And sure, Bette—who says in episode one that she wants a girlfriend with a “career”—isn’t always the model career woman. (Getting intimate with your TA, as Bette did in season 4 of the original series, is not necessarily at the top of the “professionalism 101” list.) But, despite her shortcomings, she stands with Leslie Knope and Olivia Pope as characters whose willingness to fight for what they need in the workplace makes them some of TV’s greatest icons.
Beals, who admits to having picked up a few tips from Bette over the years, has been working since she was a teenager. At 19, while a student at Yale, she was launched into stardom with 1983’s Flashdance. Since then, she’s learned to advocate for herself on film sets, in writers’ rooms, and in the producer’s chair. With that in mind, welcome to a new ELLE segment: “Porter Power Hour.” Below, advice from Bette—in Beals’s words—on how to be a badass in the boardroom and an ally to those who don’t have access to it.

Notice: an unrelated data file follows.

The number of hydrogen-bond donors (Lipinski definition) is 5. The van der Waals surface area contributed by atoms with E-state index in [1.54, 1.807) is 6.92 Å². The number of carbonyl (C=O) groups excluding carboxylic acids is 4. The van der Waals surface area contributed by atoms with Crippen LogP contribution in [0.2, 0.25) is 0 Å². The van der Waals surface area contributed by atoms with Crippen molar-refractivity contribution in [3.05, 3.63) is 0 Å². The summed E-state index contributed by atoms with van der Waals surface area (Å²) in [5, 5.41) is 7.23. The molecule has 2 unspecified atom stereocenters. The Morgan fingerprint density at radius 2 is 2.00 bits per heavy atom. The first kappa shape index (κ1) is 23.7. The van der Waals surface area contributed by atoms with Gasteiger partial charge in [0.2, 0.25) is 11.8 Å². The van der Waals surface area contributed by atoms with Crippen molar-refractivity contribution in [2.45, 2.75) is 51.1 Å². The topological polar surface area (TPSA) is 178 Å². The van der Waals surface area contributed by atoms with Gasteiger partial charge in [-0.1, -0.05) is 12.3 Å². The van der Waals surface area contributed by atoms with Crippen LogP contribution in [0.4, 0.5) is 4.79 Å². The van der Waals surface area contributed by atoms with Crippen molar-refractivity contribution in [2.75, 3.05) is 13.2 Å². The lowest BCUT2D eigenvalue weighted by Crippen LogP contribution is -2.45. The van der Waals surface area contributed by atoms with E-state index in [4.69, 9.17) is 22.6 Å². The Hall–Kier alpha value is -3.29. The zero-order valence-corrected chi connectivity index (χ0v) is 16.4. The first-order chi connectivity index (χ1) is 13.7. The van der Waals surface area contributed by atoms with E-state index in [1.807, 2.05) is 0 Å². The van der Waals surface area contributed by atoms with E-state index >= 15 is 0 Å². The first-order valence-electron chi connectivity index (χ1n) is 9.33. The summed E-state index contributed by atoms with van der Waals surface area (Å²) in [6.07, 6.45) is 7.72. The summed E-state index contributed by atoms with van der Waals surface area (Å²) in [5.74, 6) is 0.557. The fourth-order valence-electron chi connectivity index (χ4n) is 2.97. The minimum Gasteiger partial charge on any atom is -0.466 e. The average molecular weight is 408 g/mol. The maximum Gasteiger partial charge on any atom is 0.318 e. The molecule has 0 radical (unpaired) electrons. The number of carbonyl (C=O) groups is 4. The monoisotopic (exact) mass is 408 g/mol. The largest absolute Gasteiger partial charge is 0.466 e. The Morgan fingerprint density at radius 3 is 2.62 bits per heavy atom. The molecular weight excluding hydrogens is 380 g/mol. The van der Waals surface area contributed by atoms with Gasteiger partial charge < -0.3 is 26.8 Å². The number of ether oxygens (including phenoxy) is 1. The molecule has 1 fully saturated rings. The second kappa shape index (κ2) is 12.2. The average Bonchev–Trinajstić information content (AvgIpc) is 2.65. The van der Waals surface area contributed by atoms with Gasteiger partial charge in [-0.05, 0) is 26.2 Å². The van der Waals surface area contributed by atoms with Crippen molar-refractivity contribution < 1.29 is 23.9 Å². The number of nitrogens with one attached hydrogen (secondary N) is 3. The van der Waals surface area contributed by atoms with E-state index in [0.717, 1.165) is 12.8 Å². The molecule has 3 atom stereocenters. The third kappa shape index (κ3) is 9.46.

Do your research, and know your value.
“It’s not just about advocating [for yourself],” Beals says. “The advocating has to come from a place of honesty and research and knowing your value, right? So the first part is kind of taking a look at where you are in your workplace. You can’t complain about where you are and do nothing about it. That’s the first thing. If you don’t like your situation at work, and you’ve done everything in your power to better your situation, then you need to move on. You need to have the courage—first of all—to move on, which is a little scary for some people.
“[Ask], ‘Where will I find the environment, or create the environment for myself where I will be valued and that I can further my own intentions of what I want to see in the world?’ The dream is big, and it has to include lots of people.”
Learn from your weaknesses. Work on them.
“It is probably a good idea to go to somebody whom you admire and whom you trust and have them give you an evaluation, and that’s part of your research when you go to advocate for yourself. ‘Here are what I think are my weaknesses and my strengths. Can you give me some feedback as to what you see [are] my weaknesses and my strengths?’